Will the Palestinians be saved through therapy? This is the suggestion of two Frenchmen who, in the contemporary fashion, turn their particular specialism into a metaphysical idea which becomes the way, or so they believe, to understand and save the world (Trauma (I) It Will Save Us).
Reality is a little more mundane:
[Gideon Levy writing about the film Waltz with Bashir, and its depiction of the Sabra and Chatila massacre]… What’s left is hallucination, a sea of fears, the hero confesses on the way to his therapist, who is quick to calm him down and explain that the hero’s interest in the massacre at the camps derives from a different massacre: at the camps from which his parents came. Bingo! How could we have missed it? It’s not us at all, it’s the Nazis, may their name and memory be obliterated. It’s because of them that we are the way we are. “You have been in cast in the role of the Nazi against your will,” a different therapist tells the hero reassuringly… The therapist says that we shone the lights, but “did not perpetrate the massacre.” What a relief! Our clean hands are not part of the dirty work, no way.
For what the authors seem to forget, even assuming the psychoanalytic theories, on which the idea of repression and reconciliation are based, are correct, is that therapy is essentially a selfish pursuit – it is to make you well, not your enemy. It also tends towards the self-reflective and self-obsessed; not the best traits to understand or sympathise with the other.
In a book of somewhat different quality, Sylvain Cypel’s Walled, there is also a large concern with the psychological – both sides, but particularly the Israelis, are in denial. This is an important book, which has real insight into the conflict; but its tendency see and interpret events through collective psychology is very risky. For it can downplay the role of politics and the real agents of change. In a battle where there is an imbalance of power there will be a tendency to dominate and control on the part of the powerful. A situation that can only be redressed by creating a balance of forces; power has to be fought by power (see Jean Bricmont in Waiting for Leaders). Also, such an approach can also misinterpret events. Is Israel hoovering up the West Bank because its population and elites are trapped within a myth; or because they can, the resistance being too weak to stop them? Is it a mistake or is it intentional; a political and military choice based on a clear assessment of the realities?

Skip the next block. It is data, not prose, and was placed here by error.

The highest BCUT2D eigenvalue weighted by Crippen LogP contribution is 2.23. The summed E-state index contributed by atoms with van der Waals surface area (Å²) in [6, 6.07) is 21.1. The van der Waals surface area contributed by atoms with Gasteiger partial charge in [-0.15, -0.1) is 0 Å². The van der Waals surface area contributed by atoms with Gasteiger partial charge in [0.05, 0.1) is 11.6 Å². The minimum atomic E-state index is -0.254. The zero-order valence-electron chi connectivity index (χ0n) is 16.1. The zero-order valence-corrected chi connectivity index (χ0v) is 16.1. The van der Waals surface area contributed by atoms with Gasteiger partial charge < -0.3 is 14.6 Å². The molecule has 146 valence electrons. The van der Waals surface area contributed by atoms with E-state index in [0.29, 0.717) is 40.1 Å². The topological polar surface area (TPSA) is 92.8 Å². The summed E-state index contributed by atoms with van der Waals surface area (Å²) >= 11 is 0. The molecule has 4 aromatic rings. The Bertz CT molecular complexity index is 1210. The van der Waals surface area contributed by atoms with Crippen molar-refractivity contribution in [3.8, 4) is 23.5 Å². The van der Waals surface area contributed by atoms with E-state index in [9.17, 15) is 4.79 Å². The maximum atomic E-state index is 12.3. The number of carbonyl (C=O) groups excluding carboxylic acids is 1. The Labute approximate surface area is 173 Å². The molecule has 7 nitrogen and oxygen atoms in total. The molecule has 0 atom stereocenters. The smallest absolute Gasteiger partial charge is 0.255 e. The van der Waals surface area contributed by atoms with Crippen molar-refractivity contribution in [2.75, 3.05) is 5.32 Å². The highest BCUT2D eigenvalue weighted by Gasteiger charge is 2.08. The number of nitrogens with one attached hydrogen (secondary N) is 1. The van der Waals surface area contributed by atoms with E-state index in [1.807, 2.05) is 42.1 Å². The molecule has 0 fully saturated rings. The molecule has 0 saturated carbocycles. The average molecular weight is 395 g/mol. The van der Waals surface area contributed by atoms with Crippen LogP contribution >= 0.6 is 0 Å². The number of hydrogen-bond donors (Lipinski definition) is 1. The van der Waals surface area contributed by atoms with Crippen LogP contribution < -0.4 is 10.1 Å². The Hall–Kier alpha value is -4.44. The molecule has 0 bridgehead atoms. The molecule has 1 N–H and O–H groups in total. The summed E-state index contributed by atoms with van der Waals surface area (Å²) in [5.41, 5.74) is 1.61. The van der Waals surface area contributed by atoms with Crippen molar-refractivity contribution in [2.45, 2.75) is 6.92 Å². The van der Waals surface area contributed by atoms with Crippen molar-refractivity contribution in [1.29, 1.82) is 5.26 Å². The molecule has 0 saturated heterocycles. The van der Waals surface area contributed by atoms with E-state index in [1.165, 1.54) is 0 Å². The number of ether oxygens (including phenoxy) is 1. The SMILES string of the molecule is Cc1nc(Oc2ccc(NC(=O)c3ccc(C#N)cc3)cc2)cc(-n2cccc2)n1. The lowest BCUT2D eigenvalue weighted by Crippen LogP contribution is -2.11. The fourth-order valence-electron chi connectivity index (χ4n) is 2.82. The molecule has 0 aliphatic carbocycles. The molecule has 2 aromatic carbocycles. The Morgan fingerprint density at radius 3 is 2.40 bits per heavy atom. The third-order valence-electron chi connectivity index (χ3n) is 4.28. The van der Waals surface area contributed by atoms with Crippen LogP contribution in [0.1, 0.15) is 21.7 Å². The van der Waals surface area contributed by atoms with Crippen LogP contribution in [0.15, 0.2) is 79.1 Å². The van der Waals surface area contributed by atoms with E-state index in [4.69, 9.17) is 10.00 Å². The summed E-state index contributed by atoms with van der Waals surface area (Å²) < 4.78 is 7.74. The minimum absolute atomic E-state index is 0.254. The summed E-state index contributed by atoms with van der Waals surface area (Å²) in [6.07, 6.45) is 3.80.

This is not to say culture and historical myths do not play a significant role in politics; but we must be aware of getting the balance wrong, of putting too much weight on metaphysical ideas, when it is the current economic and political situation which tend to be the main drivers of policy. This kind of analysis, however, is the current fashion, stressing the role of language and historical narratives, as if these have lives of their own (Bad Names). Sometimes they do, but usually myths are moulded by the current needs of a political class, and the force of events. Witness the role the Shoah has played in Israel, from being ignored as an embarrassment to become, in Tom Segev’s words:
…an essential element in Israeli identity, culture and politics. (Sylvain Cypel)
Interestingly Cypel quotes another scholar (Jean-Michel Chamont) to show how the changes in the interpretation of the Shoah have followed a similar trajectory in other Western countries; as if this was a natural process, like a victim and their family recovering from an illness. But to understand these cultural changes we need to look at the history, and how they actually came about. Tom Segev again:
[writing about the trail of Adolf Eichmann and Ben Gurion’s aim] to unite Israeli society in a national catharsis, gripping, purifying, and patriotic.
Even where the myth is very powerful it cannot be separated out from the ongoing material concerns, of history – here the Shoah’s meaning changed because of a political need, and resultant action. Although there are powerful trends in Western life which are pushing in just this direction; this isolating of big ideas from the reality around it. There are many reasons for this, one is a turning away from politics and collective action, to individual solipsism; which is then reflected in the commentary. We live within various myths, individualism being one of the most compelling; and like all myths we use it to explain the world around us. And the myth of individualism has become as powerful as fundamental Christianity or orthodox Marxist-Leninism. Thus the metaphors of psychology and personal illness – a limited ideology which in trying to understand the world is like looking at a country estate through a drainage ditch.
The solution? Get rid of Jung and Freud and get down with the New Historians: Morris, Shlaim, Pappe…. That is, to understand a political event, or historical process, on its own terms, independent of grand theory or, and this can often amount to the same thing, our own narrow concerns.